When all is said and done, a common thread running through most of the queries and complaints that I have received during nearly two years as ombudsman is a plea for fairness.
In recent months, and especially since the presidential campaigns went into high gear after the party conventions, those pleas have centered on The Post's political coverage--and that is the subject of an article by American University professor Jane Hall in the current issue of the Columbia Journalism Review. Going beyond the merely anecdotal, the article takes The Post and other media to task for unduly negative pre-convention coverage of Al Gore's presidential campaign. During the same period, according to Hall's analysis and to a more extensive study conducted by the Pew Research Center and the Project for Excellence, George W. Bush was depicted as "a different kind of Republican--'a compassionate conservative,' a reformer, bipartisan." Post editors will deny that they have a mission to promote or destroy any candidacy in the news pages, but the analyses in CJR--and readers' complaints--should convince them that the question of fairness needs to be taken even more seriously story by story, page by page. Since the convention and Gore's apparent surge in the polls, Hall--and readers --sense a change in The Post's coverage; in fact, some readers complain that it is Bush who is being mistreated, with too much emphasis on such blunders as mispronouncing words. (That is especially irksome to people who frequently find words misspelled or misused in The Post and see such bloopers as an Aug. 21 photo and caption identifying baseball great Hank Aaron as Ghana's President, Jerry Rawlings.)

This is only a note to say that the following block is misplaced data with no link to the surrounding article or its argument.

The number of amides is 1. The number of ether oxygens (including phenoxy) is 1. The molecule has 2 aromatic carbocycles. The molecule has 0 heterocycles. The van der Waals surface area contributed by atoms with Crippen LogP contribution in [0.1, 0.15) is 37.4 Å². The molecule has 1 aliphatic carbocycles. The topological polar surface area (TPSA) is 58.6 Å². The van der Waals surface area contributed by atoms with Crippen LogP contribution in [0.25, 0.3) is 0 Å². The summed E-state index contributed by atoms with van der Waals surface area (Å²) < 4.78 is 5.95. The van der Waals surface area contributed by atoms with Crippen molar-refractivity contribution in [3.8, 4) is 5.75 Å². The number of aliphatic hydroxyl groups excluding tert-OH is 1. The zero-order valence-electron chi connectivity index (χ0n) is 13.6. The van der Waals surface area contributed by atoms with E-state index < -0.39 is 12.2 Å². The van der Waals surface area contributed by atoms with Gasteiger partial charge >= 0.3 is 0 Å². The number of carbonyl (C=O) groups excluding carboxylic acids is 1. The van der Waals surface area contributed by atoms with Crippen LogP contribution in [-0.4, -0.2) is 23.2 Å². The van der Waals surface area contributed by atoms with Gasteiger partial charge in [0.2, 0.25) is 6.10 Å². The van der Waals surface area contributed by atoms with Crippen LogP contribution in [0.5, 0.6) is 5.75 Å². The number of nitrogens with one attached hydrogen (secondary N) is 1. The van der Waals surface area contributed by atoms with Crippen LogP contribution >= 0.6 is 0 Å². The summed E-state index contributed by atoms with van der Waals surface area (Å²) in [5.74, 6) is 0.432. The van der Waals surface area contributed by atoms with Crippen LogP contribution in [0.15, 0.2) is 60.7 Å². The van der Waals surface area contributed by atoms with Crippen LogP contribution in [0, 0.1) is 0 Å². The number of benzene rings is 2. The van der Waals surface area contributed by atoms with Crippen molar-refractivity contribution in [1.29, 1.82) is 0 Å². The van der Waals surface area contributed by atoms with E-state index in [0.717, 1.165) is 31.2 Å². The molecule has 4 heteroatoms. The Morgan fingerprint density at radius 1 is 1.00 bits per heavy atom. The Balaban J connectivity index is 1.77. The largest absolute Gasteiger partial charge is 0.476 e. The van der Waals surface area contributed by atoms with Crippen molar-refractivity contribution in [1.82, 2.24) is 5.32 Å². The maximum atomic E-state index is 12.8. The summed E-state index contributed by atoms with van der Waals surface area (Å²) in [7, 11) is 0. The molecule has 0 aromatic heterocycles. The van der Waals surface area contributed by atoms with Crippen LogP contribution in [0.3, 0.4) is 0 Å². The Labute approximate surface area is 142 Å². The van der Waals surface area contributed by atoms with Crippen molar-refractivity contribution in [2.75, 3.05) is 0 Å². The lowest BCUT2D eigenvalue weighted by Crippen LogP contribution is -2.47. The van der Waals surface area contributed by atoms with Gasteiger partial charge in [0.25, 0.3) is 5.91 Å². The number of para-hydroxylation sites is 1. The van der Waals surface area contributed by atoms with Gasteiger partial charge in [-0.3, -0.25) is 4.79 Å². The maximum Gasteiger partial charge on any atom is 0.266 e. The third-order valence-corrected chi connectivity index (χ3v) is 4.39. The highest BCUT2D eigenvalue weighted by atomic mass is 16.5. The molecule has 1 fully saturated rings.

Politics is not the only area in which questions of fairness arise. I have heard from people who said they were never contacted to give their side of a story. I have heard from numerous readers--and sometimes subjects of news stories--who question whether reporters went into an assignment with preconceived ideas and then came away with the story they wanted to write rather than one that necessarily reflected the truth. That's particularly so when The Post publishes stories about "racial" conflicts that might actually be more complicated than reported. Readers wonder whether reporters can be fair when they shift back and forth between so-called straight news and punditry on television, on the Internet or on the speakers' circuit. Is it fair to announce, as the Reliable Source column did on Sept. 7: "For our part, we hereby declare Miss Clinton's vaunted 'zone of privacy' inoperative. Let the Chelsea chase begin"? One offended reader said: "Chelsea Clinton is a human being, not an animal to be chased."
Journalists often bristle at the slightest suggestion that they are not fair. But in the heat of the chase, in the excitement of the moment, under the stress of the looming deadline, they need to have handy their own little checklists. So do their editors. And they should, above all else, remember The Post's own stated commitment to fairness: "While arguments about objectivity are endless, the concept of fairness is something that editors and reporters can easily understand and pursue. Fairness results from a few simple practices: No story is fair if it omits facts of major importance or significance. Fairness includes completeness. No story is fair if it includes essentially irrelevant information at the expense of significant facts. Fairness includes relevance. No story is fair if it consciously or unconsciously misleads or even deceives the reader. Fairness includes honesty--leveling with the reader. No story is fair if reporters hide their biases or emotions behind such subtly pejorative words as 'refused,' 'despite,' 'quietly,' 'admit' and 'massive.' Fairness requires straightforwardness ahead of flashiness."
I may be reached at firstname.lastname@example.org or (202) 334-7582. Ombudsman